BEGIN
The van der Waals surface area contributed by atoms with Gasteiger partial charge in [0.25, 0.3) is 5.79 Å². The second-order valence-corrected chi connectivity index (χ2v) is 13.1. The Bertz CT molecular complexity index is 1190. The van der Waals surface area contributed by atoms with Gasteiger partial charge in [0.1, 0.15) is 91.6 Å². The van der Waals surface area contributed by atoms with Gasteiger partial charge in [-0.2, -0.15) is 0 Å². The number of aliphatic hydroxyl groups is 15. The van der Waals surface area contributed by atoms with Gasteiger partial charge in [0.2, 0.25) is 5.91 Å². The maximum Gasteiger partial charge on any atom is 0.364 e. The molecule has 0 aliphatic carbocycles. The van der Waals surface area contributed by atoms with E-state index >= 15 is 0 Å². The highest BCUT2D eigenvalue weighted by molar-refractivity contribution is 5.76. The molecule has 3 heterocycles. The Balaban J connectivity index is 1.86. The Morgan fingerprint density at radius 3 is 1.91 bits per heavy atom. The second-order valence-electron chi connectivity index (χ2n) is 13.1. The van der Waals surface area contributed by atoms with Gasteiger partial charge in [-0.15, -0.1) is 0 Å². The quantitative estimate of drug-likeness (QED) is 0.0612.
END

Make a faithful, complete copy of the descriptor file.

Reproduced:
The van der Waals surface area contributed by atoms with Gasteiger partial charge in [0.25, 0.3) is 5.79 Å². The second-order valence-corrected chi connectivity index (χ2v) is 13.1. The Bertz CT molecular complexity index is 1190. The van der Waals surface area contributed by atoms with Gasteiger partial charge in [0.1, 0.15) is 91.6 Å². The van der Waals surface area contributed by atoms with Gasteiger partial charge in [-0.2, -0.15) is 0 Å². The number of aliphatic hydroxyl groups is 15. The van der Waals surface area contributed by atoms with Gasteiger partial charge in [0.2, 0.25) is 5.91 Å². The maximum Gasteiger partial charge on any atom is 0.364 e. The molecule has 0 aliphatic carbocycles. The van der Waals surface area contributed by atoms with E-state index >= 15 is 0 Å². The highest BCUT2D eigenvalue weighted by molar-refractivity contribution is 5.76. The molecule has 3 heterocycles. The Balaban J connectivity index is 1.86. The Morgan fingerprint density at radius 3 is 1.91 bits per heavy atom. The second-order valence-electron chi connectivity index (χ2n) is 13.1. The van der Waals surface area contributed by atoms with Gasteiger partial charge in [-0.15, -0.1) is 0 Å². The quantitative estimate of drug-likeness (QED) is 0.0612.